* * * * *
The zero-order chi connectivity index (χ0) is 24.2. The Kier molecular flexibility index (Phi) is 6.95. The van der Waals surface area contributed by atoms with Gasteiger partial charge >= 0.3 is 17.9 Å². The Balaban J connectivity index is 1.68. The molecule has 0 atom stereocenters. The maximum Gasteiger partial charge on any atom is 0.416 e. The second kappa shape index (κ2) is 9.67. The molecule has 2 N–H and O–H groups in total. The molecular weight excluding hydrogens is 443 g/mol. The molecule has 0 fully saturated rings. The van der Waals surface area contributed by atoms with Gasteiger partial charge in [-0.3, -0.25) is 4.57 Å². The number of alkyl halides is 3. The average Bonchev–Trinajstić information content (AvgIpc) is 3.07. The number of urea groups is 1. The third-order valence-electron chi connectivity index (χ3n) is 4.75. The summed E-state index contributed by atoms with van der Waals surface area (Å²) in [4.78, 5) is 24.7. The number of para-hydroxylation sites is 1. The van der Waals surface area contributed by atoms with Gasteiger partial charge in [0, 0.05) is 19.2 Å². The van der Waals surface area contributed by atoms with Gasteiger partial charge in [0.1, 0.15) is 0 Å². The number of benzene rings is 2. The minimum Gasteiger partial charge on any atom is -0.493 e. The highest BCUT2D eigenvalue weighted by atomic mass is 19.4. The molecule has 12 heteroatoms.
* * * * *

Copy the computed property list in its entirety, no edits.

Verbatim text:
The zero-order chi connectivity index (χ0) is 24.2. The Kier molecular flexibility index (Phi) is 6.95. The van der Waals surface area contributed by atoms with Gasteiger partial charge >= 0.3 is 17.9 Å². The Balaban J connectivity index is 1.68. The molecule has 0 atom stereocenters. The maximum Gasteiger partial charge on any atom is 0.416 e. The second kappa shape index (κ2) is 9.67. The molecule has 2 N–H and O–H groups in total. The molecular weight excluding hydrogens is 443 g/mol. The molecule has 0 fully saturated rings. The van der Waals surface area contributed by atoms with Gasteiger partial charge in [-0.3, -0.25) is 4.57 Å². The number of alkyl halides is 3. The average Bonchev–Trinajstić information content (AvgIpc) is 3.07. The number of urea groups is 1. The third-order valence-electron chi connectivity index (χ3n) is 4.75. The summed E-state index contributed by atoms with van der Waals surface area (Å²) in [4.78, 5) is 24.7. The number of para-hydroxylation sites is 1. The van der Waals surface area contributed by atoms with Gasteiger partial charge in [0, 0.05) is 19.2 Å². The van der Waals surface area contributed by atoms with Gasteiger partial charge in [0.1, 0.15) is 0 Å². The number of benzene rings is 2. The minimum Gasteiger partial charge on any atom is -0.493 e. The highest BCUT2D eigenvalue weighted by atomic mass is 19.4. The molecule has 12 heteroatoms.